Zaha Hadid, Serpentine Gallery | reviews, news & interviews
Zaha Hadid, Serpentine Gallery
Zaha Hadid, Serpentine Gallery
A visionary architect who developed her ideas in paintings and drawings
It is appropriate that this exhibition of Zaha Hadid’s early drawings and paintings should be shown at the Serpentine’s Sackler Gallery, which adjoins the restaurant she designed in 2013. The white, curvilinear extension was one of the first permanent structures she was able to build in London. And looking at her visionary drawings and paintings, it becomes clear why she had to wait so long for her work to be accepted here.
Take a project she carried out as a fourth-year student at the Architectural Association in 1977. She borrowed Kasimir Malevich’s Architekton – a building-like sculpture, which the Russian Suprematist cast in plaster in the 1920s – and enlarged the original, table-top model into a full-scale hotel perched over the middle of the Thames on the Hungerford Bridge (pictured below right). Rather than employing the traditional format of architectural drawings and models, she presented a large painting that shows the river and its banks as an abstraction with Suprematist forms scattered across the south bank.
In her fifth year, she designed a Museum of the Nineteenth Century situated above Charing Cross station. The scheme was presented as a painting in which a string of buildings resembling train carriages emerges from the station and ventures across a bridge only to be derailed; the front “coach” seems to have plummeted onto the water where it floats, leaving the second “carriage” balancing precariously between river and bridge. "The Museum of the Nineteenth Century", Hadid explained, “was basically two intersecting beams, one being a hotel and the other being a museum... The idea of the bridge was that it started in the 20th century and straddled the Thames to the 21st century.”
This witty concept was too innovative to be built, but the idea of combining a building and a bridge resurfaced when, in 2005, Hadid was commissioned to design a bridge that housed as an exhibition space, over the River Ebro in Zaragoza, Spain. And three years later, she built a railway station in Naples that, snaking over the tracks like a huge python, doubles as both bridge and concourse.
Meanwhile back in 1983, she entered an international competition for a leisure club to be situated on The Peak, a precipitous site overlooking Hong Kong’s harbour. The design developed out of those student projects. Stacked up like the layers of the Hungerford Bridge hotel, the various floors are as long and thin as train carriages; Hadid referred to them as “horizontal skyscrapers”. Cantilevered and supported on individual columns, each floor is a separate entity that apparently hovers weightlessly above its neighbours. Her ambitious proposal won the competition but the project was never built, perhaps because it was too radical, perhaps because its construction demanded major excavations of the hillside, that would have been extremely costly.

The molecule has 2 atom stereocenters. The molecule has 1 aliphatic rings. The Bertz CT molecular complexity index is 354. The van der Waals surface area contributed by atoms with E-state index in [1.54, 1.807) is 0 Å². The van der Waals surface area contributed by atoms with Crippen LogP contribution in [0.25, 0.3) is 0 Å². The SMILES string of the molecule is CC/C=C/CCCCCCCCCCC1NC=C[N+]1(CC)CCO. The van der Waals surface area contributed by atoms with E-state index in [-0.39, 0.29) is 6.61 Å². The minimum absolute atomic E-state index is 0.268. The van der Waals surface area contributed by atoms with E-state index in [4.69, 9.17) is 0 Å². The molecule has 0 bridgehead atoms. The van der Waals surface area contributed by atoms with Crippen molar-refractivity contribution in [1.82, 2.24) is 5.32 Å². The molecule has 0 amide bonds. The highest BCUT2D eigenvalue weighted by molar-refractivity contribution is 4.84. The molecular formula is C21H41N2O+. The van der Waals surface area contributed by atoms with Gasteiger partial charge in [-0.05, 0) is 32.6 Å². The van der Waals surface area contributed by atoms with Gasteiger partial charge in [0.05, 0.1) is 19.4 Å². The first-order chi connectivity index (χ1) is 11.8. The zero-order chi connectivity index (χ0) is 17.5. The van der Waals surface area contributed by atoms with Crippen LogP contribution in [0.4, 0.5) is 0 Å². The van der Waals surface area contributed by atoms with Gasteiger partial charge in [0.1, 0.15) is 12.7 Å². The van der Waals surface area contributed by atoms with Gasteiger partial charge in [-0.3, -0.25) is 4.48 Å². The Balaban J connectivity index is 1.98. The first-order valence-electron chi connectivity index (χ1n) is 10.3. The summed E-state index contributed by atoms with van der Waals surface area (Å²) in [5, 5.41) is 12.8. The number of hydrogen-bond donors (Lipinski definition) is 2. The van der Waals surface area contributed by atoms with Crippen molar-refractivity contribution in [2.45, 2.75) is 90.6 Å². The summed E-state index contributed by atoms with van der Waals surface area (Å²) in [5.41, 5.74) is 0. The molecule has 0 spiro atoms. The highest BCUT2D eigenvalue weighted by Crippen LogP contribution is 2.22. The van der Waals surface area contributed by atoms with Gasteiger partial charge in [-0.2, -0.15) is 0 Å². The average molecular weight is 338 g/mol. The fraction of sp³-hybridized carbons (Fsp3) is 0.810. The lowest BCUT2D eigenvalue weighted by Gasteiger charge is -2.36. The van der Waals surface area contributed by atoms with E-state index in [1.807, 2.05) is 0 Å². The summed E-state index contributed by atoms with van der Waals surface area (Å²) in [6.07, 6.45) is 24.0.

Hadid’s entry came in the from of paintings and drawings (pictured left) inspired by Russian Suprematists, such as Malevich, El Lissitzky and Alexander Rodchenko. Dizzyingly complex images portray the club as a flock of interlocking forms in dialogue with the landscape and surrounding buildings. Unless you knew they formed part of an architectural proposal, you might easily mistake them for landscape paintings – futuristic visions of dramatic things to come.
The joy of this exhibition, though, is the way it allows one to follow Hadid’s thought processes as her ideas unfold from dynamic ink sketches to large and complex paintings. They not only demonstrate the breadth and originality of her architectural vision, but seem to challenge the viewer (or potential client) to take risks and think big.
The process of restless exploration is most apparent in her Visions for Madrid, commissioned in 1992 for an exhibition and book that imagined what the future might hold for the Spanish capital. Hadid undertook a radical analysis of the city in a series of dynamic line drawings whose flowing lines, curves, zig zags and cross hatchings led to larger sketches (pictured below) and full-blown paintings (main picture). Together they portray the urban fabric variously as a field of explosive energy, a nervous cluster of shifting forms, a matrix of intense activity and a space to be negotiated fast and efficiently. Given that, nowadays, architects routinely work on screen and scarcely put pen to paper, we are unlikely to see graphics as confident, dramatic and beautiful as these ever again.
Hadid’s schemes were not all serious propositions; her plan for Leicester Square, for instance, was as fanciful as science fiction. She envisaged a cluster of green and blue sky scrapers that, instead of soaring upwards, would drill their way down into the ground. Needless to say, the idea took shape only as an enigmatic painting of ribbons of colour dangling into darkness.
Don a headset, and a virtual reality tour by Google Arts & Culture based on the underground scrapers and other paintings takes you on a journey into Hadid’s futuristic world. Wafting through vertiginous space as though in a capsule, you gaze down over intricate cityscapes fragmented into kaleidoscopic patterns or wander in darkness beneath ribbons of blue and green dangling into the abyss. This mesmerising trip brings to 3D life the explosive dynamism of her delicate images and the visionary ideas which they encapsulate.
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